I just zipped through Norman Maclean’s A River Runs Through It and was pleasantly surprised to find myself enjoying a novella about fly-fishing. Now, in the interest of forthrightness, I am not a fisherman and probably will not ever be. There is some form of patience involved that I do not possess. However, Maclean’s short narrative did get me thinking that maybe I should give it another shot. Anyways, in the Foreword Annie Proulx writes taht this novella is “one of the rare truly great stories in American literature – allegory, requiem, memoir – and so powerful and enormous in symbol and regret for a lost time and a lost brother, for human mortality and the consciousness of beauty, that it becomes part of the life experience of the reader, unforgettable” (xi). This is high praise, and I’m not quite sure that my own reading experience of A River matches up to it, but I do think that she does a good job summarizing what the novel gets at.
Maclean’s novella is both a fishing story about two brothers and an attempt by the narrator to come to grips with his inability to help his alcoholic, hard-living brother out. Like Hemingway’s work, fishing is a masculine pursuit that has careful rituals that must always be observed, requires skill, strength, and dexterity, and becomes an almost mystical activity that connects man back to nature. I am more than a little skeptical about these kinds of narratives, particularly because of how they set up nature as an exclusively male domain for the testing of “manliness”. The unnamed narrator is an older brother to Paul, a journalist whose sole goal in life is to fish as much as possible and enjoy himself without working too hard. However, his idea of enjoyment involves a fair amount of alcohol and he also has inherited a feisty Scottish temper that often lands him in trouble. The narrator and his Scot-Presbyterian minister father are caught unable to help Paul, but instead watch as his life begins to fall apart. Paralleling this, the narrator is asked by his wife to also help her brother, Neal, who has his own problems which also involve alcohol and an inability to come to grips with reality. Most of the helping happens around fishing trips that achieve various degrees of success.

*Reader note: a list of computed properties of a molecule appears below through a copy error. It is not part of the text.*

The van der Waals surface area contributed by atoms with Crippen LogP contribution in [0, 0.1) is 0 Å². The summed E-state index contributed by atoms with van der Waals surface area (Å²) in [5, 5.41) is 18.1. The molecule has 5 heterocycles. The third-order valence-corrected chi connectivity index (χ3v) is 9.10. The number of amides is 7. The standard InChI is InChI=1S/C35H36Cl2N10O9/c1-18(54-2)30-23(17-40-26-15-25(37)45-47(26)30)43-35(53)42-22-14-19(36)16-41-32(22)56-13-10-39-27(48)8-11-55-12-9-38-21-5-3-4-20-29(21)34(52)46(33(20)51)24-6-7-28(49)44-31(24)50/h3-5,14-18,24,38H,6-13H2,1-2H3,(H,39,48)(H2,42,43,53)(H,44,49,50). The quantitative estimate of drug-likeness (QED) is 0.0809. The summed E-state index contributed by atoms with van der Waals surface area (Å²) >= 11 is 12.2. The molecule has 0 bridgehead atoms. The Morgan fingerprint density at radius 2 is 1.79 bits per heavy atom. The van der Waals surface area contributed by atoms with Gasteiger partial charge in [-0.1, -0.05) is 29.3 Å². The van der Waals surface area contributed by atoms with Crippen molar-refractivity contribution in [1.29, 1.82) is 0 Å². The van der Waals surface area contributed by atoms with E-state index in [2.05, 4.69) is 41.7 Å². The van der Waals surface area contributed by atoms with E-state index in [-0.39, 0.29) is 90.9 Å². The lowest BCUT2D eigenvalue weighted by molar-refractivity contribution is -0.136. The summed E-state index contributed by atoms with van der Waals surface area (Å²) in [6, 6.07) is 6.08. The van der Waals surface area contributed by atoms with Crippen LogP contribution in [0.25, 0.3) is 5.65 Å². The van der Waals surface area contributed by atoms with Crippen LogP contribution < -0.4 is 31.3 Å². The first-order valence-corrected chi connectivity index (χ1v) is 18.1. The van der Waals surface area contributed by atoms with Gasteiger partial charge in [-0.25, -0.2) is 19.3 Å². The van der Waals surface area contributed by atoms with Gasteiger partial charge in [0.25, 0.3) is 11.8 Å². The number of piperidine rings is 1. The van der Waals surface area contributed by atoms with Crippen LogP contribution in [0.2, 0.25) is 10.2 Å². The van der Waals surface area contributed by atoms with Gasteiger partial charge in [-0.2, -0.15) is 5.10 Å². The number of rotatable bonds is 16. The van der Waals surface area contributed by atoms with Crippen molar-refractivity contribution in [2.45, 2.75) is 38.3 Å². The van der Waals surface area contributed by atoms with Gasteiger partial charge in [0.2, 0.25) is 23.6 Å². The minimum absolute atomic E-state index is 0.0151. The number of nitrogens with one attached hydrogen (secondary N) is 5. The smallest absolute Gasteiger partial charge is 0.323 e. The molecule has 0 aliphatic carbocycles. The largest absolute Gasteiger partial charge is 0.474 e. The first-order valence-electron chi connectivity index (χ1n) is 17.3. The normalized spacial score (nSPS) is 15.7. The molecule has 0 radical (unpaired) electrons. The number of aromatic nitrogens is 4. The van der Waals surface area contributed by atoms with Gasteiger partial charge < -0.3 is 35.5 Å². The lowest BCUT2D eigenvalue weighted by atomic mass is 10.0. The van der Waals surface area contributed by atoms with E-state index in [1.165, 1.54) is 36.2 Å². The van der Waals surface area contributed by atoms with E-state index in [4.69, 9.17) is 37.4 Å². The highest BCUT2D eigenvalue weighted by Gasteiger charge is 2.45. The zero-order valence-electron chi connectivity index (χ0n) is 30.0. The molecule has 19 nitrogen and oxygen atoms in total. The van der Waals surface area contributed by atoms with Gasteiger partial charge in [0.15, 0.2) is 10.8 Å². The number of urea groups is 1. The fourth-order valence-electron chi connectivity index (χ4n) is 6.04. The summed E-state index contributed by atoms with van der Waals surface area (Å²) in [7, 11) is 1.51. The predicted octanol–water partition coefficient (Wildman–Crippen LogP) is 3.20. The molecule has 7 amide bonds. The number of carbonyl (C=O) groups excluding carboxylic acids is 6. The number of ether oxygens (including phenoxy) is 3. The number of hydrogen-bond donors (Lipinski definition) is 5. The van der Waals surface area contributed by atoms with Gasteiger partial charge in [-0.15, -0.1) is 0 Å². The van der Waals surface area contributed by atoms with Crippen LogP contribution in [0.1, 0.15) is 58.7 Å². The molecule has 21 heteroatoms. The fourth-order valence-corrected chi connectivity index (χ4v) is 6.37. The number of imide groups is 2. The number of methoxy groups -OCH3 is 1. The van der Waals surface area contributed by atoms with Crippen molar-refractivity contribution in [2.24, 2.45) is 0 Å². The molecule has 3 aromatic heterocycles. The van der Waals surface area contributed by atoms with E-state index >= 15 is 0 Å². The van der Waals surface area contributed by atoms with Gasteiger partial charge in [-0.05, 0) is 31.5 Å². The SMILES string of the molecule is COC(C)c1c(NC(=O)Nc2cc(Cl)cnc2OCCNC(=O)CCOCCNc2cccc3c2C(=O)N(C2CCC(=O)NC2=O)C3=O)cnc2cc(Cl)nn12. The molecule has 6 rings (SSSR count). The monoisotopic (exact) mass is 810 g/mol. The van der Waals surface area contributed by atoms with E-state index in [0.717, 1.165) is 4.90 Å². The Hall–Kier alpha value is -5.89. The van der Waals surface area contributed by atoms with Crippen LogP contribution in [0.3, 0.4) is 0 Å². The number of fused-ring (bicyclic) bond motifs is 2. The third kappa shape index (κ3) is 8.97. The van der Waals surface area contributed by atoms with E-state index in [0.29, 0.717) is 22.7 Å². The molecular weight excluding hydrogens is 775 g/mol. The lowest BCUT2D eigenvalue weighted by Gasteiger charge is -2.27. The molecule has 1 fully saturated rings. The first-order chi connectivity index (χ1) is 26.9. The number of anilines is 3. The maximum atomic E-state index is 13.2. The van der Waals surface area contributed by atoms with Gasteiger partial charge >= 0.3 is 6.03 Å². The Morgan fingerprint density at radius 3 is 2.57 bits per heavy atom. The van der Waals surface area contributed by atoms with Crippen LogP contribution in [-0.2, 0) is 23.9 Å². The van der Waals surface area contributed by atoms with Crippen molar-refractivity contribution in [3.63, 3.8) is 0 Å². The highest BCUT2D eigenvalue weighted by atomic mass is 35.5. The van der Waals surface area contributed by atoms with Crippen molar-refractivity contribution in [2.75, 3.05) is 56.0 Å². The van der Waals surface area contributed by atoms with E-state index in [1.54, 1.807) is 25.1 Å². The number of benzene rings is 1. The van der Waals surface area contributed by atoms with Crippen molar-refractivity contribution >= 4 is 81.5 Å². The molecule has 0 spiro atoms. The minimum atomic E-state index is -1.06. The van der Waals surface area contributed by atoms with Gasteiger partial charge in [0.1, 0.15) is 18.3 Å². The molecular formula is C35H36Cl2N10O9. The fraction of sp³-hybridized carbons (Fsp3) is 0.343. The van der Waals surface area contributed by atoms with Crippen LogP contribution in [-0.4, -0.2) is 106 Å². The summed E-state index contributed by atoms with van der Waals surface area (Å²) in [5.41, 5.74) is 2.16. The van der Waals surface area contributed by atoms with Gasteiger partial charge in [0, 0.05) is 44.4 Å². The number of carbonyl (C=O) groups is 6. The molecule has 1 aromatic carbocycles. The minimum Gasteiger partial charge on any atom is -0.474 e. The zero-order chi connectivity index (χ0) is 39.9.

Maclean packs his novella with humor, irony, poignancy, and a number of reflections on faith and the broken human condition. I was taken in by his smooth and free-flowing prose. The ending nearly brought me to tears in a coffee shop, no mean feat, and I feel like this is a story that I may come back to at some point. A university roommate of mine loved this book and he is now an avid fly-fisherman. I cannot say for certain whether the novella caused this, but Maclean is able to paint fly-fishing in a sublime light.
I would recommend this book for fans of fishing or readers.
Maclean, Norman. A River Runs Through It and Other Stories. Chicago: University of Chicago Press, 2001. Print.